Monday, June 17, 2019

Springs & Baths in Early America

At spring water bubbles up from an underground source producing both hot & cold waters that could include magnesium, calcium, sodium, zinc, iron, lithium, lime, alkalis, hydrogen sulfide, carbon dioxide, or even traces of radium or uranium. Individual guest treatments at newly developing commercial spring sites in Early America usually were based on the composition & temperature of the water. Also, combinations of treatments were being developed for bathers consisting of hot & cold baths, herbal baths, mud packs, active physical exercises, massages, & diets. 

Public bathing gardens in early America often presented a variety of bathing & swimming arrangements to their clientele. The medicinal benefits of hot mineral springs & cold baths were touted in the British American colonies throughout the period.  On the other side of the Atlantic, educated English writers touted the potential benefits, & in the New World, Native Americans had been visiting mineral springs near the Atlantic coast for centuries. 

Often practical 18C gentlemen just swam in rivers near their homes.  Virginian William Byrd II (1674-17440) noted in his diary (between thoughts on romancing the ladies & punishing the slaves) swimming in the James River to "help restore Our Vigour" and of learning the crawl swimming stroke from Indians who joined him there.

In his journal, this early eighteenth-century gentleman-scholar, owner of beautiful Westover, recorded his frequent swims in the James River, often accompanied by a generally leary house guest.

Byrd often took his dips to cure any sort of attack on his health. He notes that a swim always left him feeling fine. He even braved the river in winter "without being discouraged by frost or Snow," according to a 1706 letter, and said that "If People would be persuaded to this, t'would save a world of Jesuits bark and Starve all our Doctors." The bark was a medicine for malaria.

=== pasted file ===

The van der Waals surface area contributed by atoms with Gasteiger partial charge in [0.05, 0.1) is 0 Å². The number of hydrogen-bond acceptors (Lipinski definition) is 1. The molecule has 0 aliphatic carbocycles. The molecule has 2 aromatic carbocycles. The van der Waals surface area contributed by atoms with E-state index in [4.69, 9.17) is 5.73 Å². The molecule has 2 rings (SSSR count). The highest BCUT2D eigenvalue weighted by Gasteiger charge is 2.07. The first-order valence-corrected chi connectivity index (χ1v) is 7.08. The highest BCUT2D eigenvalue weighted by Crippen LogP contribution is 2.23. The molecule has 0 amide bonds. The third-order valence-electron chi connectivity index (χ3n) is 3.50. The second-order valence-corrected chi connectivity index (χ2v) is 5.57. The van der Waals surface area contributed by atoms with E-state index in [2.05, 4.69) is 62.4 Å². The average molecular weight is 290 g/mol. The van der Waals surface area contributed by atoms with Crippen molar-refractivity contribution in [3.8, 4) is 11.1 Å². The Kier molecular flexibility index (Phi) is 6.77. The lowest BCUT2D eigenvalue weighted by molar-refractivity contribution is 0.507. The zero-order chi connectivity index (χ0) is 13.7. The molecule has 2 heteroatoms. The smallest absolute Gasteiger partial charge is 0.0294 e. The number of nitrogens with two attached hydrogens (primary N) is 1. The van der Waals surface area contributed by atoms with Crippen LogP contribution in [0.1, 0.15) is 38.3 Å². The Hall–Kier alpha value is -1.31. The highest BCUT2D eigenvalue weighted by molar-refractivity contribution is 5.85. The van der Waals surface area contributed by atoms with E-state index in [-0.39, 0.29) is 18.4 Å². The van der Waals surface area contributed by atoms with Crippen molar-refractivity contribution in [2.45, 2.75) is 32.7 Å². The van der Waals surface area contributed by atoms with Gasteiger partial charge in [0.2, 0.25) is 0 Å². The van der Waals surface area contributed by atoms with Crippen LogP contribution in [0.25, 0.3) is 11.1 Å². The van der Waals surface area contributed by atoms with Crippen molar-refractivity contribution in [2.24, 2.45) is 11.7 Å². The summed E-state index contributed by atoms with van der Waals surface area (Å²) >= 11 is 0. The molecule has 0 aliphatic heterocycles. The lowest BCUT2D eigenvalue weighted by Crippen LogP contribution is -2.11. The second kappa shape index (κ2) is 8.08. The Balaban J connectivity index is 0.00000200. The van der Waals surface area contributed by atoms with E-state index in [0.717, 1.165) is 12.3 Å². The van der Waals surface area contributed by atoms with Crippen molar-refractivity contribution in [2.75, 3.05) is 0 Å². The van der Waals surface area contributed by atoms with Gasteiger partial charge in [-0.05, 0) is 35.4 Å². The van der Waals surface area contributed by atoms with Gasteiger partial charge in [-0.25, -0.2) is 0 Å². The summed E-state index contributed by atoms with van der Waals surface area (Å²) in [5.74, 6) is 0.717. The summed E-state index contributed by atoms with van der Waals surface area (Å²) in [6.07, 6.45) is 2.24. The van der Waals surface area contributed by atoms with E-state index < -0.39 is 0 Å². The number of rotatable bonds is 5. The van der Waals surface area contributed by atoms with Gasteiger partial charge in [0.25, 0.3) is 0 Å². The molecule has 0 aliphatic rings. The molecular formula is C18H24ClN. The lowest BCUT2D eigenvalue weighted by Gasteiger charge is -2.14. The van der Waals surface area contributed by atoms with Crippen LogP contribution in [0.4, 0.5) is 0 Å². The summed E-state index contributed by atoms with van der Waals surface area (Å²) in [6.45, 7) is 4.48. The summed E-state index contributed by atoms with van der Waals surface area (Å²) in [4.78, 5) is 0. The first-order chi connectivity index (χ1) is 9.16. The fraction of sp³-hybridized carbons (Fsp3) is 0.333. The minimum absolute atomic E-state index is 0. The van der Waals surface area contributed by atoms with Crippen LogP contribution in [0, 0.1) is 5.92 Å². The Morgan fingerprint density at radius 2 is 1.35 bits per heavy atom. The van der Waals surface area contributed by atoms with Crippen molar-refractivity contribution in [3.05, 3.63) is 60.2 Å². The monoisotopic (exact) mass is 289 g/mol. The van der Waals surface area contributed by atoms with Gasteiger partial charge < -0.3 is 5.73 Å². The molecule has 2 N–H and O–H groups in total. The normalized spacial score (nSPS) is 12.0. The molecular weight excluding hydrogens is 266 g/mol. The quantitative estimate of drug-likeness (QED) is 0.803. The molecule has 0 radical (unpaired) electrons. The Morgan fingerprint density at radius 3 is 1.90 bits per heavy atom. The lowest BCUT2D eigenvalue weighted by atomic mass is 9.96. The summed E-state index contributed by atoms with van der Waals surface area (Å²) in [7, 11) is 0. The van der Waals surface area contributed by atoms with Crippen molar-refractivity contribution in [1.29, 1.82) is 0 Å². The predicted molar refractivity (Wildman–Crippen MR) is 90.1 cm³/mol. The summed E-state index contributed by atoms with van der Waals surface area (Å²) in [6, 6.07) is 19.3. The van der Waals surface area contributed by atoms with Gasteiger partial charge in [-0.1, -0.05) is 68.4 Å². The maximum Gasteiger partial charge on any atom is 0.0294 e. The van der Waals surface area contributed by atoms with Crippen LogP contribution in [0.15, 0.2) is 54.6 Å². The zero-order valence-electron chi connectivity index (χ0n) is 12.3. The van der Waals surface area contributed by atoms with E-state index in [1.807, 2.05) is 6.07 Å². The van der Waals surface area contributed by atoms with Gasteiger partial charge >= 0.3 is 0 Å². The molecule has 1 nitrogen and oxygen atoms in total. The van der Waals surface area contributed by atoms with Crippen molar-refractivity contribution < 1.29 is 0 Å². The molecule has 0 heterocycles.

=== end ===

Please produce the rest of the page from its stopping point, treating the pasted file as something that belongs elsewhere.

On June 15, 1711, Byrd wrote, “I took a walk about the plantation and then swam in the river "to wash and refresh myself.” 

On a trip to North Carolina in 1733, Byrd recorded for September 30th that: This being Sunday, we were glad to rest from our labors; and, to help restore our vigor, several of us plunged into the river, notwithstanding it was a frosty morning. One of our Indians went in along with us and taught us their way of swimming. They strike not out both hands together but alternately one after another, whereby they are able to swim both farther and faster than we do." The stroke the Indians employed as described by Byrd seems to be a crawl or perhaps a dog paddle. Byrd seems unfamiliar with that style, usually using what seems to be a breaststroke.

In 1773, a commercial combination of mineral spring & seaside spa advertised from Perth Amboy, New Jersey, "The Convenient put into every good Order, for the Reception of such as incline to bathe in Sea Water...The Mineral Spring is also in good Order...Genteel lodgings to be had in private Families."

Bathing and swimming were popular profit-making enterprises up and down the Atlantic Coast. Henry Wansey visited Long Island in 1794, and noted, "A Mr. Bailey, of New York, has just built a very handsome tea-drinking pleasure house, to accommodate parties who come hither from all the neighbouring ports; he intends also to have bathing machines, and several species of entertainment."
Advertisements for mineral springs usually contained claims for improvement of health in addition to the more obvious social enticements.  In 1811, the owner claimed that the waters at Chalybeate Springs in Virginia, "have been inspected by a number of medical gentlemen, both of the city and country, and are admitted to be equal if not superior in their medical and healing qualities to any of the kind ever discovered in America, or perhaps in the world. Liquors of the best kind will be provided and entertainment as good as the country and the season will permit."